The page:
In a matter of eight years, Tony Parker has gone from an unnoticed, under-the-radar draft selection to an all-star. three time NBA champion and Finals MVP.
Parker’s career has been a whirlwind. Going from a player whose name being called at the draft was immediately followed by a bunch of people scratching their heads and wondering who this 19-year-old kid from Paris Basket Racing was.
Most San Antonio media wondered about the selection of Parker, when it was known that Antonio Daniels would be starting the following year and Avery Johnson would be his backup. Parker was seen as either a third backup or yet another draft and stash, especially since he only took over as the starting point guard for Paris Basket Racing his final year, when starter Laurent Sciarra left the team.
But it was quickly apparent the Spurs had bigger plans for Parker, arranging a buyout with his French club and signing him to his guaranteed rookie contract, signaling the end of Avery Johnson’s playing days in San Antonio.
If Parker was unknown, that would only take so long to fix, as he joined the Spurs squad in the Rocky Mountain Revue and turned heads with averages of 18 points, nine assists, four rebounds and two steals per game.
Early on in the season, Spurs coaches were impressed by Parker and the poise he showed backing up Daniels at point guard. And four games into the season, after a blowout loss, Popovich decided to insert Parker into the starting lineup and the Spurs never looked back.
In his first playoff appearance, Parker faced boyhood hero Gary Payton and gave “the glove” all he could handle, averaging just over 17 points a game.
In his second year, Parker would become a champion, but that didn’t come without it’s set of obstacles. For most of his rookie and sophomore seasons, Parker looked like a seasoned vet and it seemed like the game came easy to him, but as soon as the playoffs started, Parker struggled.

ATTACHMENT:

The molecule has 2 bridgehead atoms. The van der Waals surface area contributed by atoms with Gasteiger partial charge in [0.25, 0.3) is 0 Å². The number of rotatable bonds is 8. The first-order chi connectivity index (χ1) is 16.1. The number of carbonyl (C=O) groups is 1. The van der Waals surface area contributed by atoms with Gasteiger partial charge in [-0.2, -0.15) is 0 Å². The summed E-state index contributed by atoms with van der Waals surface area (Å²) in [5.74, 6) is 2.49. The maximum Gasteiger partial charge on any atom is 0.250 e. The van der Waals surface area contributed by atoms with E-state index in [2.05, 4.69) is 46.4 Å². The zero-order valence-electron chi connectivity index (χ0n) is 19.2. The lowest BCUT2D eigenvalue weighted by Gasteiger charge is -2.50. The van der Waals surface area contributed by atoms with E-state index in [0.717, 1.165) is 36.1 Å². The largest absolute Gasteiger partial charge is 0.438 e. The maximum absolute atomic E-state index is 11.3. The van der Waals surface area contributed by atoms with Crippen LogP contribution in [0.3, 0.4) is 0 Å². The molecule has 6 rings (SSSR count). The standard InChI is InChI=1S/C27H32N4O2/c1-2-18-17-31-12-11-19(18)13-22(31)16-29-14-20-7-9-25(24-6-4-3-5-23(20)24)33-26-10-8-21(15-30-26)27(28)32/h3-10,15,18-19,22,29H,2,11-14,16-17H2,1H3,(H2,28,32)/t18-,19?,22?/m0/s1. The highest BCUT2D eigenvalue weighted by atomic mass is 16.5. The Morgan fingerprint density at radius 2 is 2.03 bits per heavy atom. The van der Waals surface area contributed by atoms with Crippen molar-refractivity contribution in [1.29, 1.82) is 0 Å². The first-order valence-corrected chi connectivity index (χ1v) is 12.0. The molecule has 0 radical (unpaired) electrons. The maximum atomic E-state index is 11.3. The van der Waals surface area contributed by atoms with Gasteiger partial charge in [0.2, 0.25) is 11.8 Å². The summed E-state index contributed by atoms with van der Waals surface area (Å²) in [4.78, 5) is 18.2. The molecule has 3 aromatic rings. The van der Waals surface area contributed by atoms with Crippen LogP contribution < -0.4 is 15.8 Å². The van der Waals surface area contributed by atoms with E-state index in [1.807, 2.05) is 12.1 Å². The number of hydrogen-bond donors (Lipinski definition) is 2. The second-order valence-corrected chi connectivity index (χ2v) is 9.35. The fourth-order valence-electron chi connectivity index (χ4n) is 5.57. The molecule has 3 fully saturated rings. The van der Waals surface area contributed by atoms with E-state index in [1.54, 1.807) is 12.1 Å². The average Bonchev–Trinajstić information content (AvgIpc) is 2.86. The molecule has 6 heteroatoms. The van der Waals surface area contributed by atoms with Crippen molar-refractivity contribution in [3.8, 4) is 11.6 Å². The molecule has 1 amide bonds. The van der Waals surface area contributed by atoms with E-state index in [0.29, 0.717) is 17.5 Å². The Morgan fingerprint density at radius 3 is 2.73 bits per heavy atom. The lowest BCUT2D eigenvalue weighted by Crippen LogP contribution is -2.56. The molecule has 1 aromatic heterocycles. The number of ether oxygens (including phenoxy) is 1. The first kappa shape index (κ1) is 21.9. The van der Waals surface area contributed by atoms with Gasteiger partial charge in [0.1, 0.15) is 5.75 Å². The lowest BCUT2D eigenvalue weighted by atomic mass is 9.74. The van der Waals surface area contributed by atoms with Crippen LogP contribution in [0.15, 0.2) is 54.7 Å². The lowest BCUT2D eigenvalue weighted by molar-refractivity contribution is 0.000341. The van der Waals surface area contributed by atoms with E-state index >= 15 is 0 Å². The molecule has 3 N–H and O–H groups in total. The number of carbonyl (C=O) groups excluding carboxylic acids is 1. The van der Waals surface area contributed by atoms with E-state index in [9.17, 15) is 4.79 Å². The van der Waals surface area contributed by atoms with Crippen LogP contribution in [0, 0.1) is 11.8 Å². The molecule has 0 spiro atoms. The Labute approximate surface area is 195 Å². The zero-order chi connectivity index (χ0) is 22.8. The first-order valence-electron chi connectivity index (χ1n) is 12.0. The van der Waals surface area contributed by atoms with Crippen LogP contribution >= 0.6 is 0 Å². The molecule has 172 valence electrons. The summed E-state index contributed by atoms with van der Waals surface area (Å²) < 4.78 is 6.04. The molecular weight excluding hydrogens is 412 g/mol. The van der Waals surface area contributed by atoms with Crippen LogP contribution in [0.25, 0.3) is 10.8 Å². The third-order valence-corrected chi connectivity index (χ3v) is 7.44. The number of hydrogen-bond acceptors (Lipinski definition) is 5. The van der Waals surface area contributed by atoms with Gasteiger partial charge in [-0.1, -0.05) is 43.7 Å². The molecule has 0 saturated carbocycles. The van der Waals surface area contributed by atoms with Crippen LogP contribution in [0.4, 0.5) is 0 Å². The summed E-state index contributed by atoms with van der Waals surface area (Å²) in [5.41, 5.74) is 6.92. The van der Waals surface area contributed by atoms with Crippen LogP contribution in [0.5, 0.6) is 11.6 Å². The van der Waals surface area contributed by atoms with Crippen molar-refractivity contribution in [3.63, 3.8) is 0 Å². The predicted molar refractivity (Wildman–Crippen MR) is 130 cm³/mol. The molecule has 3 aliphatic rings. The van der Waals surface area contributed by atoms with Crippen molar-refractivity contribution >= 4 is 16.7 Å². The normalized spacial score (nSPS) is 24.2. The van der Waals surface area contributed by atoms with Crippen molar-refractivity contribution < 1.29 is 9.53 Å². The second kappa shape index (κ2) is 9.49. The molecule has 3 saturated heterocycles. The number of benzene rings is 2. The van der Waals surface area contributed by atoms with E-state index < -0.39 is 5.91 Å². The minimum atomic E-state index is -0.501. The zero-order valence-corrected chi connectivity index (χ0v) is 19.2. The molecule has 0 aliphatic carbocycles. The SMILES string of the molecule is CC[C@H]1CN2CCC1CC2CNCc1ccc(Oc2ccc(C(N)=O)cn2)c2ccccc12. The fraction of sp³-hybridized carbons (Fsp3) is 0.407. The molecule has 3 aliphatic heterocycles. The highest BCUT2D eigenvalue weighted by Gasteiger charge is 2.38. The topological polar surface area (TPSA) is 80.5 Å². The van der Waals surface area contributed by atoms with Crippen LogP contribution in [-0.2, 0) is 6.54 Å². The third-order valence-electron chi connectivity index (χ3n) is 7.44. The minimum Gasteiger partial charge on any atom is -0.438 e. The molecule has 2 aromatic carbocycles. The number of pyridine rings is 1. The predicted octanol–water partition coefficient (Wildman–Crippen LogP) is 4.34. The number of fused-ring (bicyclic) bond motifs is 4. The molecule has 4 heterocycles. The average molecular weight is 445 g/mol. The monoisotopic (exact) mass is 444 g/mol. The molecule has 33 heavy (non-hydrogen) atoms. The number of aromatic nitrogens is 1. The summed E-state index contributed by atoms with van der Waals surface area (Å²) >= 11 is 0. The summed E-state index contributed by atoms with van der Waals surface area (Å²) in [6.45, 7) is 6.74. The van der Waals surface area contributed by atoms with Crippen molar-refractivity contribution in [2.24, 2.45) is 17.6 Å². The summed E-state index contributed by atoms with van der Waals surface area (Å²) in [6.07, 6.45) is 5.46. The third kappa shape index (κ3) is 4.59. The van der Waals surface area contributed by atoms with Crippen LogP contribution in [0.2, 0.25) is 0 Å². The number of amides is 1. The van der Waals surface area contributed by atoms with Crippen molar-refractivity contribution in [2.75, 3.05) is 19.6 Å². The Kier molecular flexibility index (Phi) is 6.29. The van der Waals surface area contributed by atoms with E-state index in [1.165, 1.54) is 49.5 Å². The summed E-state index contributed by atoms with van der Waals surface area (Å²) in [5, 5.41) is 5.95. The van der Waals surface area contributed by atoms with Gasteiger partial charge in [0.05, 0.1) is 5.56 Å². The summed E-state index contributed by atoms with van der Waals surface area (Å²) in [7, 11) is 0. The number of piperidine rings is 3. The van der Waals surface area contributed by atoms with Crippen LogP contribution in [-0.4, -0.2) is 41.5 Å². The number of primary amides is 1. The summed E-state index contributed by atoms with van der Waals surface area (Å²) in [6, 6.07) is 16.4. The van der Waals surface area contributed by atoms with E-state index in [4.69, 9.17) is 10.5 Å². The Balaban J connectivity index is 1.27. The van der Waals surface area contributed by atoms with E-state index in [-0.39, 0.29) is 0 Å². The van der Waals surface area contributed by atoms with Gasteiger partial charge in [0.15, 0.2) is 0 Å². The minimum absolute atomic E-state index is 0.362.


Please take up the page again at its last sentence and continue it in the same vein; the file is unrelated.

First against a stronger point guard in then Phoenix Sun Stephon Marbury. Parker also had his share of problems against the Lakers and Dallas, but he found a way to shake it off and help lead his team to the finals against the New Jersey Nets.
Jason Kidd, arguably the league’s best point guard at the time awaited Parker in the Finals. Parker would dominate in games one and three, but Kidd always answered back, and in game four, he held Parker to just three points. Then late in the game, Popovich opted to use Claxton.
Game 6 brought more of the same. The Nets limited Parker’s penetration and as soon as he began to miss, Claxton was inserted and Parker was left to watch his teammates finish off the Nets in the finals-clinching game.
In the offseason, the Spurs toyed with the idea of signing Kidd and starting Parker at shooting guard. Parker publicly voiced his dislike for the proposed signing and Kidd ended up re-signing with the Nets, but the Spurs franchise may owe Kidd for lighting a fire under Parker. With a little added fuel and motivation, Parker worked hard to grow and improve.
In 2005, Parker would enjoy one of his most successful seasons, and he ended it in another championship. This time, Parker was on the floor in key games and played a big role, giving the vaunted Pistons defense more than they could handle.
But Parker wasn’t done growing. His outside shot and mid-range jumper were often seen as Parker’s weaknesses, so if defenses could stop Parker’s penetration, they could stop his effectiveness completely.
The Spurs enlisted the services of shooting coach Chip Engelland, who reworked Parker’s jumper, and it hasn’t gone unnoticed. Parker’s shooting percentages have steadily improved since the hiring of Engelland and Parker has added another dimension to his game. Not only is he a slasher, but he can shoot from the field at a 50% clip. Whereas teams could limit Parker by clogging the lanes, he can now come off of screens and knock down jumpers.
Parker’s quickness, ability to slash and finish at the rim against bigger players, and now a strong midrange game have proven to be a deadly combination. Ask Cleveland about stopping him. They tried in the 2007 Finals and had no answer for him. Parker ended up torching the Cavs with 24.5 points and 4.7 assists per game in the Spurs’ four-game sweep. Parker was named Finals MVP and won his third championship in six years.
You’d think having three rings and a Finals MVP would be enough, especially since it’s more than most NBA players will ever achieve, even in a 12-14 year career. But even now, looking back at a season which ended in a first round exit, I can still see growth in Parker. He averaged a career-high 22 points per game last season, and more importantly, another career high of 6.9 assists per game.
So while Parker was never a terrible player who transformed into a superstar, the evolution is clearly there. The Spurs are now Parker’s team, and they will be past the Duncan era.
And luckily for Spurs fans, he’s not done. So what else could a three-time all-star, Finals MVP, three-time NBA champion, multi-millionare married to Eva Longoria want.
A fourth ring.